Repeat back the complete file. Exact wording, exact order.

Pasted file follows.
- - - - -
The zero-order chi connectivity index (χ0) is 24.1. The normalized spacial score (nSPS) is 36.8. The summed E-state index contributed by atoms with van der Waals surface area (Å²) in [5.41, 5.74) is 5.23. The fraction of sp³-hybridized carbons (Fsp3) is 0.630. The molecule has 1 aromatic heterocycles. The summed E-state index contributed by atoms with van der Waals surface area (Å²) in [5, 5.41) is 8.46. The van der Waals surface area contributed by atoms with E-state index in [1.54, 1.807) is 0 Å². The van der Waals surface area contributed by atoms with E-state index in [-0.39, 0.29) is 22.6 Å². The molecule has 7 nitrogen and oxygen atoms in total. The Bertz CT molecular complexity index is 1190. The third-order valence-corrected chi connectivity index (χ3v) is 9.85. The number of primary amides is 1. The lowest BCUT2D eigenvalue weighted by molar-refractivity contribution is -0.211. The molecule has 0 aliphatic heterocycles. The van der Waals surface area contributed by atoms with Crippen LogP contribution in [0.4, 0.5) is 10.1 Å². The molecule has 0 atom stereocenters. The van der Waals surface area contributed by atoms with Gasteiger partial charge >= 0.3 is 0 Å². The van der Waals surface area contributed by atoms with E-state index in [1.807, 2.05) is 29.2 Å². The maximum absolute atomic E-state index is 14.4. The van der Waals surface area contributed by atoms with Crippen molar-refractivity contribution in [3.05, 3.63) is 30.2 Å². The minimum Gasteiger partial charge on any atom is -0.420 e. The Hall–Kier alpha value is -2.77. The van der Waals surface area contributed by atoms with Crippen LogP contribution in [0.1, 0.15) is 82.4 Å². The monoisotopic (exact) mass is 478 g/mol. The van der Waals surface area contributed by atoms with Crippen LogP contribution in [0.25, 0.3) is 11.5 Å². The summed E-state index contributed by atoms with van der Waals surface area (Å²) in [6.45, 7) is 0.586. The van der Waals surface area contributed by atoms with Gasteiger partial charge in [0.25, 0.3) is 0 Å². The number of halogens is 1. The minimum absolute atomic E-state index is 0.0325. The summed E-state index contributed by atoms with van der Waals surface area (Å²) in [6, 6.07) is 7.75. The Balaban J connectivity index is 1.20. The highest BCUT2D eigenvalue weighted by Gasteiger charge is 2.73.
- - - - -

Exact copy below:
The zero-order chi connectivity index (χ0) is 24.1. The normalized spacial score (nSPS) is 36.8. The summed E-state index contributed by atoms with van der Waals surface area (Å²) in [5.41, 5.74) is 5.23. The fraction of sp³-hybridized carbons (Fsp3) is 0.630. The molecule has 1 aromatic heterocycles. The summed E-state index contributed by atoms with van der Waals surface area (Å²) in [5, 5.41) is 8.46. The van der Waals surface area contributed by atoms with E-state index in [1.54, 1.807) is 0 Å². The van der Waals surface area contributed by atoms with E-state index in [-0.39, 0.29) is 22.6 Å². The molecule has 7 nitrogen and oxygen atoms in total. The Bertz CT molecular complexity index is 1190. The third-order valence-corrected chi connectivity index (χ3v) is 9.85. The number of primary amides is 1. The lowest BCUT2D eigenvalue weighted by molar-refractivity contribution is -0.211. The molecule has 0 aliphatic heterocycles. The van der Waals surface area contributed by atoms with Crippen LogP contribution in [0.4, 0.5) is 10.1 Å². The molecule has 0 atom stereocenters. The van der Waals surface area contributed by atoms with Gasteiger partial charge >= 0.3 is 0 Å². The van der Waals surface area contributed by atoms with E-state index in [1.807, 2.05) is 29.2 Å². The maximum absolute atomic E-state index is 14.4. The van der Waals surface area contributed by atoms with Crippen molar-refractivity contribution in [3.05, 3.63) is 30.2 Å². The minimum Gasteiger partial charge on any atom is -0.420 e. The Hall–Kier alpha value is -2.77. The van der Waals surface area contributed by atoms with Crippen LogP contribution in [0.1, 0.15) is 82.4 Å². The monoisotopic (exact) mass is 478 g/mol. The van der Waals surface area contributed by atoms with Crippen LogP contribution in [0.25, 0.3) is 11.5 Å². The summed E-state index contributed by atoms with van der Waals surface area (Å²) in [6.45, 7) is 0.586. The van der Waals surface area contributed by atoms with Gasteiger partial charge in [0.25, 0.3) is 0 Å². The number of halogens is 1. The minimum absolute atomic E-state index is 0.0325. The summed E-state index contributed by atoms with van der Waals surface area (Å²) in [6, 6.07) is 7.75. The Balaban J connectivity index is 1.20. The highest BCUT2D eigenvalue weighted by Gasteiger charge is 2.73.